My heart sank as soon as Dr. Liz mentioned Stanford’s cataracts. She was examining him before his routine rabies shots when she noticed the cloudiness in his otherwise cheerful eyes. It was the first time anyone had mentioned anything about cataracts.

“Is it something serious? Something we need to be concerned about?” I worriedly asked.

“There is absolutely nothing to be worried about for now,” she assured me. “It’s normal for dogs to develop cataracts as they age but it’s a good idea to start paying close attention to his eyes.”

“Would these cataracts mean that Stanford’s a little older than we think he is?”

“Not necessarily,” she replied while she handed him treats, which he obligingly wolfed down. “It’s difficult to tell exactly how old he is. Some dogs develop cataracts early when they’re still young while for some they come later in life.”

We’ve always wondered how old Stanford is. We think he is either six or seven, and now that he’s started to develop cataracts he may even be older. It’s one of those things, I guess, that we’ll never really figure out — like why he has that nick in his right ear and that tiny scar near his left eye. Dennis believes he wrestled with a bear when he was out in the woods in Utah before he got rescued, which makes me actually proud to think that my little boy can stand up and defend himself. But it seriously breaks my heart whenever I picture Stanford out in the cold, in the dead of winter, prowling for food and searching for a warm place to sleep.

It’s been three years since we adopted Stanford and since we’re not sure when his real birthday is, we pegged his adoption day as his birthday. I fondly remember the flight to Salt Lake City, the overnight stop in Winnemucca, and the long drive back to San Francisco. I remember driving across the Bay Bridge with a rescued corgi in the backseat. Stanford has this uncanny ability to lift my spirits up, even with a broken camera on the floor. His handsome face never fails to light up a room. Many say Stanford’s one lucky pooch but I think it’s the other way around. Dennis and I are the lucky ones to have found him — nicks, scars, cataracts, and all.

To celebrate his birthday and our three years together I made Stanford blueberry pupcakes. Yes, judge all you want. I made my little boy cupcakes. Liz Palika’s The Ultimate Dog Treat Cookbook: Homemade Goodies for Man’s Best Friend has a great recipe for blueberry cupcakes, which she calls pupcakes. She combines ground kibble with Jiffy blueberry muffin mix, which I replaced with whole wheat flour, baking powder, and honey. The pupcakes contain blueberries, which are an excellent source of antioxidants for your dogs.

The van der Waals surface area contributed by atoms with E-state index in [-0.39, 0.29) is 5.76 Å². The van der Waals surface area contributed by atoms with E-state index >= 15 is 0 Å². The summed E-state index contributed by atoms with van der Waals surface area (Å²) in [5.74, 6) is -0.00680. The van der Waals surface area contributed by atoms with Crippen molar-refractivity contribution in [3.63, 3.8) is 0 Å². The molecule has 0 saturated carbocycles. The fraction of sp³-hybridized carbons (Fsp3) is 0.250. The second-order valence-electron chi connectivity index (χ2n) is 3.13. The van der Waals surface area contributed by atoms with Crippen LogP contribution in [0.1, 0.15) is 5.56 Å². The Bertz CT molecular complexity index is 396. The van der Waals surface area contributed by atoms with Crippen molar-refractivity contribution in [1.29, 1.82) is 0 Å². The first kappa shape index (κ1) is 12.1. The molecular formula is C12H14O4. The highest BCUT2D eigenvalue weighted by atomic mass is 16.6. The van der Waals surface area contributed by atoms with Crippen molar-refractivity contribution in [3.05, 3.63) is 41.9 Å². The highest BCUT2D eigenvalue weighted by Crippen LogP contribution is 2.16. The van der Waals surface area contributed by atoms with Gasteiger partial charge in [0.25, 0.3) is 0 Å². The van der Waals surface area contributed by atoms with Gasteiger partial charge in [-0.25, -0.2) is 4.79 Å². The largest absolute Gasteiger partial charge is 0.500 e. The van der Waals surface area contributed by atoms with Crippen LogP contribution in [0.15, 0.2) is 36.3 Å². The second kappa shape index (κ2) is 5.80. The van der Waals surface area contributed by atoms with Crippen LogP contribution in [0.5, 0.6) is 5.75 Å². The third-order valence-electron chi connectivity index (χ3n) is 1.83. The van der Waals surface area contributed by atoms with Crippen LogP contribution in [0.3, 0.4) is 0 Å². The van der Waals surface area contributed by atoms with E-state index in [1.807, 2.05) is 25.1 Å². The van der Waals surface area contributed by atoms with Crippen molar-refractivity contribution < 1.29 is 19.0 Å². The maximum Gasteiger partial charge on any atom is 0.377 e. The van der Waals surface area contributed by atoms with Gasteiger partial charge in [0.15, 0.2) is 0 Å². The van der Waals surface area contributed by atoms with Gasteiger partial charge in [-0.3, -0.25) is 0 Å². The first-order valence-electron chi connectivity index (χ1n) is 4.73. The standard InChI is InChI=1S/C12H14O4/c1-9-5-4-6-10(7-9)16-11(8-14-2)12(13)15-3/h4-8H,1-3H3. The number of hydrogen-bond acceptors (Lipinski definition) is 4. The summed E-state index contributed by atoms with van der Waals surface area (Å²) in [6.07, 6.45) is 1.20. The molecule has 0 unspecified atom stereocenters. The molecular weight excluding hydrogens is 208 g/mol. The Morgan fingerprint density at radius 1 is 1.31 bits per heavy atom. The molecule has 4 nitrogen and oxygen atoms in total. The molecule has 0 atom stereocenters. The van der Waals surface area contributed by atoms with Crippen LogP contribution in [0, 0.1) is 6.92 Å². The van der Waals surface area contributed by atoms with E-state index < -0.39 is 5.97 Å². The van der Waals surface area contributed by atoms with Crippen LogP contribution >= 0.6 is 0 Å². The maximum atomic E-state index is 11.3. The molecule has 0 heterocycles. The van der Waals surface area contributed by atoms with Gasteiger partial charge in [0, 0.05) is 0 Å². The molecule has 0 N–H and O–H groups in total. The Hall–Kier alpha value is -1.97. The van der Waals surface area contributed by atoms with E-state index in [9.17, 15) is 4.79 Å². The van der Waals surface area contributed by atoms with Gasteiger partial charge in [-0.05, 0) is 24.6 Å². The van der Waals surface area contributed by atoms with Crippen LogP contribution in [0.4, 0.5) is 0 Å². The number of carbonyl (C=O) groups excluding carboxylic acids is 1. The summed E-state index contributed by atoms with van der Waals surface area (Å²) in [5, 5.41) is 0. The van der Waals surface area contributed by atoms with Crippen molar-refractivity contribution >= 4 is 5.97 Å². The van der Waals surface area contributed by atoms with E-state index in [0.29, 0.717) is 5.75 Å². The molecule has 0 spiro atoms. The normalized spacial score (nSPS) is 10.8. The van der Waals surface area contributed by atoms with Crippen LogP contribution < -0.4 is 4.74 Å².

Here is a link to a recipe for another tasty dog treat, peanut butter oatmeal dog treats.

Stanford Blueberry Pupcakes for Dogs

Making Blueberry Birthday Pupcakes Recipe
Recipe adapted from Liz Palika’s The Ultimate Dog Treat Cookbook: Homemade Goodies for Man’s Best Friend, makes 12 pupcakes

1/2 cup ground dry dog food kibble, use a mortar and pestle or a food processor to grind the kibble
1-1/2 cups whole wheat flour
1 tablespoon baking powder
2 tablespoons honey
2 large eggs
1 cup low-fat milk
1 cup fresh blueberries or frozen ones that have been thawed, washed, and drained

6 ounces light cream cheese
1/3 cup fresh blueberries or frozen ones that have been thawed, washed, and drained

Preheat the oven to 350 degrees F.

Combine the ground dog food kibble, flour, baking powder in a medium bowl until thoroughly mixed. Add honey, eggs, milk and a cup of blueberries and mix until well combined. The batter should be slightly grainy.

Grease or line muffin cups with paper baking cups. Avoid using foil baking cups. Paper ones are digestible in case your dog wolfs down the pupcakes before you take the paper cups off. Bake until a cake tester or wooden skewer inserted in the center comes out clean, 15 to 20 minutes. Let the pupcakes cool on a cooling rack.

Whip cream cheese with 1/3 cup blueberries. Frost the pupcakes with a thin layer of whipped cream cheese and top with a few blueberries. Remove the paper baking cups before serving the pupcakes.

Blueberry Pupcakes for Dogs